How to Grow Echeveria

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Echeveria is a genus of succulents with handsome, fleshy-leaved almost stemless rosettes that are near geometrically perfect. They spread like flower petals, Echeveria are prized for their shape, color, and leaf texture.

Echeveria rosettes vary from just more than an inch wide to 8 inches (20cm) wide. The leaves vary from thin to thick, smooth to pubescent, and come in many colors including soft pastel shades of blue, pink, purple, and red.

There are numerous Echeveria hybrids. Many hybrids have been bred for large, colorful leaves that range from wavy or carbuncled.

Echeveria are easily grown indoors as long as the light is strong and bright. Echeveria grows best if it is set outside in the sun during the summer.

Echeveria is a genus of about 100 species. Echeveria is native to semi-desert regions in Texas, Mexico, and Central America

Get to know Echeveria

  • Plant type: Succulent in the Crassula family
  • Growing range and zones: Zones 101-12
  • Hardiness temperature: Hardy to 30℉ (-1.1℃)
  • Optimal growing temperature: day, 70° to 85°F (21° to 29°C); night, 65° to 70°F (18° to 21°
  • Foliage: Leaves usually arranged in spiral rosettes; leaves can be green, white-ringed, redish blue-green, dark-purple-red
  • Flowers: Erect or spreading petal lobes yellow to red flowers; flowers are borne on racemes on long stalks
  • Bloom time: Summer
  • Uses: Rock garden
  • Common name: Echeveria, painted lady, plushplant
  • Genus name: Echeveria
  • Family name: Crassulaceae
  • Origin: Texas to Central America
Painted Lady, Echeveria derenbergii
Painted Lady, Echeveria derenbergii

Planting Echeveria

  • Grow Echeveria in a sunny, airy spot, outside in the summer.
  • Grow Echeveria indoors in full sun from southern exposure. Does well under artificial light, needing 16 light-hours daily. 
  • Grow Echeveria in sandy, humous soil that is low in nitrogen.

How to water and feed Echeveria

  • Watrer Echeveria lightly and regularly; do not let water get on the rosettes or they will rot.
  • Feed Echeveria every 6 weeks during growing season, with low-nitrogen, high-potassium fertilizer.

Echeveria care

  • Repot Echeveria when plant crowds pot or roots occupy 2/3 of pot space. 
  • Give Echeveria a winter rest period in a bright light, not too warm sport, below 50℉ (10℃). Decrease water; withhold fertilizer. 

Growing Echeveria as a houseplant

  • Echeveria derenbergii and E. setosa are often grown as houseplants.
  • Grow Echeveria at average room temperature and humidity in direct light.
  • Use an average to sandy potting medium and allow it to dry out between waterings.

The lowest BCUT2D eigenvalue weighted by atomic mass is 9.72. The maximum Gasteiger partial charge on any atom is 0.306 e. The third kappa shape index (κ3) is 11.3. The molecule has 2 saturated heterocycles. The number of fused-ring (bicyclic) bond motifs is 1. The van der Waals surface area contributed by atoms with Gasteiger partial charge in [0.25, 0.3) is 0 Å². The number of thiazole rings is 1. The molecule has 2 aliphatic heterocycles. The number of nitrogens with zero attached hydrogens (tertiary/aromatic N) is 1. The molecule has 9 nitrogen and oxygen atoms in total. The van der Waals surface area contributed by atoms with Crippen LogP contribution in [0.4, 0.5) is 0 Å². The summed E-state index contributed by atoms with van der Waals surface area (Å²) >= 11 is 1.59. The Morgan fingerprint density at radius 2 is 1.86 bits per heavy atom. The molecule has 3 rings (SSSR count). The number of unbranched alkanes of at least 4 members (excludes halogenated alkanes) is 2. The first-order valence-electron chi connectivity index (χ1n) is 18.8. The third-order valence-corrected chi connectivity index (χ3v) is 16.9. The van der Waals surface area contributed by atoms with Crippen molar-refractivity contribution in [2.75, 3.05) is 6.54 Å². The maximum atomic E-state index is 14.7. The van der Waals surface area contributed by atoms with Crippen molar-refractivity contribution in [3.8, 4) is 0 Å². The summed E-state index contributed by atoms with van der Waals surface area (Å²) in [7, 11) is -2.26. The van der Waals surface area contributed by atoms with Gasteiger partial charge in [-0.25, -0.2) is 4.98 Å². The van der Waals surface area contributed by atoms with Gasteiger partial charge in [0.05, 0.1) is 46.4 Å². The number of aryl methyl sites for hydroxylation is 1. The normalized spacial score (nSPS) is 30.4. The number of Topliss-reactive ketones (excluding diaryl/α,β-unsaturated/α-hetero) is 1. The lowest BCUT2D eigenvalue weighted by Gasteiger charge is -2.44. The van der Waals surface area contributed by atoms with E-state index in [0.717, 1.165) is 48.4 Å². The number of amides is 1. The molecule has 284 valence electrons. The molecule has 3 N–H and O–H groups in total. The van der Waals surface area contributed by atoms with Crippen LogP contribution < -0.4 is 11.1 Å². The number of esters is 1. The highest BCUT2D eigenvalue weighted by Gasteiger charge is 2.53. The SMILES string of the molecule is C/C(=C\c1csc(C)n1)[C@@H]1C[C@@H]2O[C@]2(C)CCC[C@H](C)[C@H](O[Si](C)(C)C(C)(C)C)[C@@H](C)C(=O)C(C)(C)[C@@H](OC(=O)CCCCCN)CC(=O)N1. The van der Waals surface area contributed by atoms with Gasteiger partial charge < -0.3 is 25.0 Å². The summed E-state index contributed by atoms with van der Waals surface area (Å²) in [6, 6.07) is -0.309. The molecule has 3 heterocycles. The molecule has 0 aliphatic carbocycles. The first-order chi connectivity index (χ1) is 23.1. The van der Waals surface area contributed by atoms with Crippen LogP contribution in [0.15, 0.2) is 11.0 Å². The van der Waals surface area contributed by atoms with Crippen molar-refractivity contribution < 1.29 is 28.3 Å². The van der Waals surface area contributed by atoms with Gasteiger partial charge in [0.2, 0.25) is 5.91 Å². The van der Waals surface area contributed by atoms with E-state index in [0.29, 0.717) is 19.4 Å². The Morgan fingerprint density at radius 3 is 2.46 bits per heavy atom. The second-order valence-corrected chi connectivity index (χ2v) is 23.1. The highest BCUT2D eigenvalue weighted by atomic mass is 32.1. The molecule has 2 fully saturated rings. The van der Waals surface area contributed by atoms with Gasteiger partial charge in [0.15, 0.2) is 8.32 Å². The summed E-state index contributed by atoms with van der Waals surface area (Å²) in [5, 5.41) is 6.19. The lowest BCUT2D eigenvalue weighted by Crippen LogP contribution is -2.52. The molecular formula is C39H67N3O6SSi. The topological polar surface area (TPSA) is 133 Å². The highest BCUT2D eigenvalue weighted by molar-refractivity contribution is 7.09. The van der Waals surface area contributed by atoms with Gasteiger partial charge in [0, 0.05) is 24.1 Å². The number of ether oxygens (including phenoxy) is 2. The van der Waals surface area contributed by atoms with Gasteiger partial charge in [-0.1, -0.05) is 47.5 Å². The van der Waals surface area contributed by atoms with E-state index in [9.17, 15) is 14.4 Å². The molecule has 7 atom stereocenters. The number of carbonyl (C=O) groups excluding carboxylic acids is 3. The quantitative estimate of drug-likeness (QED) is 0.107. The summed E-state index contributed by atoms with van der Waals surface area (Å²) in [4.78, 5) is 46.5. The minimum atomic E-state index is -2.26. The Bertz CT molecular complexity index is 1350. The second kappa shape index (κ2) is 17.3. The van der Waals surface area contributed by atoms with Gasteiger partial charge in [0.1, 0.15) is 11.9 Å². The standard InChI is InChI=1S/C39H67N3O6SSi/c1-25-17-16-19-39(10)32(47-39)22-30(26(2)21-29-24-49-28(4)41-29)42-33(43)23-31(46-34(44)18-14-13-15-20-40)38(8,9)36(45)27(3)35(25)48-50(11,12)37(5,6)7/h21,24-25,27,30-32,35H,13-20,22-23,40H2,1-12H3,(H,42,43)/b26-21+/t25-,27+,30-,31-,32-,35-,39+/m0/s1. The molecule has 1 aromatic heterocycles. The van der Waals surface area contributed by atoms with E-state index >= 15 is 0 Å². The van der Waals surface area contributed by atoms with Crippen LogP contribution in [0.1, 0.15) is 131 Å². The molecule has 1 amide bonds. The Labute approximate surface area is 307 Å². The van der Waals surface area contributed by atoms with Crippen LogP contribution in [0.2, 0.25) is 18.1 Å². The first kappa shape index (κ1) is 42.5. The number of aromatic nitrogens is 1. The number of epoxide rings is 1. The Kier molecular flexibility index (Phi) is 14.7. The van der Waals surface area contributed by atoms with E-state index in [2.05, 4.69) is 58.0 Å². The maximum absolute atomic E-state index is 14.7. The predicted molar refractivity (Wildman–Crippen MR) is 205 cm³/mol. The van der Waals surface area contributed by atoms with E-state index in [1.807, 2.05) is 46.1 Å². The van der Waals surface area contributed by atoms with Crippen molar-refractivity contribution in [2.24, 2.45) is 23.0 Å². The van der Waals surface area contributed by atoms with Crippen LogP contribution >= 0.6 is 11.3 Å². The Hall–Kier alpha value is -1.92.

• In winter, water only to keep the plant from shriveling.
  • Fertilize Echeveria monthly in spring and summer.

Echeveria pests and diseases

  • Check Echeveria for aphids, mealybugs, spider mites, scale. Also, be alert for fungus disease. 

Echeveria propagation

  • Propagate Echeveria by offsets, stem or leaf cuttings, or by head cuttings.
Mexican firecracker, Echeveria setosa
Mexican firecracker, Echeveria setosa

Echeveria species to grow

  • Echeveria E. affinis has waxy, dark green leaves; red flowers appear in winter. 
  • E. agavoides (molded wax). Light green rosette with red-tinged pointed leaves; red and yellow flowers in spring.
  • E. derenbegii (painted lady). Pale green rosette resembles a miniature artichoke; smooth pale green leaves with red edges; reddish yellow flowers in winter and spring.
  • E. elegans (pearl echeveria). Densely leafed rosette is somewhat translucent; spoon-shaped, bluish leaves with pink tips; reddish yellow blooms; produces offset.
  • E. gibbiflora. Large, blue-green leaves with a bronze sheen, edged in red; scarlet flowers with yellow insides appear in late winter. 
  • E. peacockii. Silver-blue leaves with red edges; red flowers appear in clusters. 
  • E. pulvinata (chenille plant). Flattened silver-green leaves covered with fine, white hairs; red and yellow flowers in winter.
  • E. ‘Pulv-Oliver’. 2 inch (5 cm) long leaves arranged in a rosette with a dense covering of hair; flowers are deep red. 
  • E. setosa (Mexican firecracker). Dark green, 4-inch-wide stemless rosette has white hairs, red blooms with yellow tips.

Written by Stephen Albert

Stephen Albert is a horticulturist, master gardener, and certified nurseryman who has taught at the University of California for more than 25 years. He holds graduate degrees from the University of California and the University of Iowa. His books include Vegetable Garden Grower’s Guide, Vegetable Garden Almanac & Planner, Tomato Grower’s Answer Book, and Kitchen Garden Grower’s Guide. His Vegetable Garden Grower’s Masterclass is available online. has more than 10 million visitors each year.

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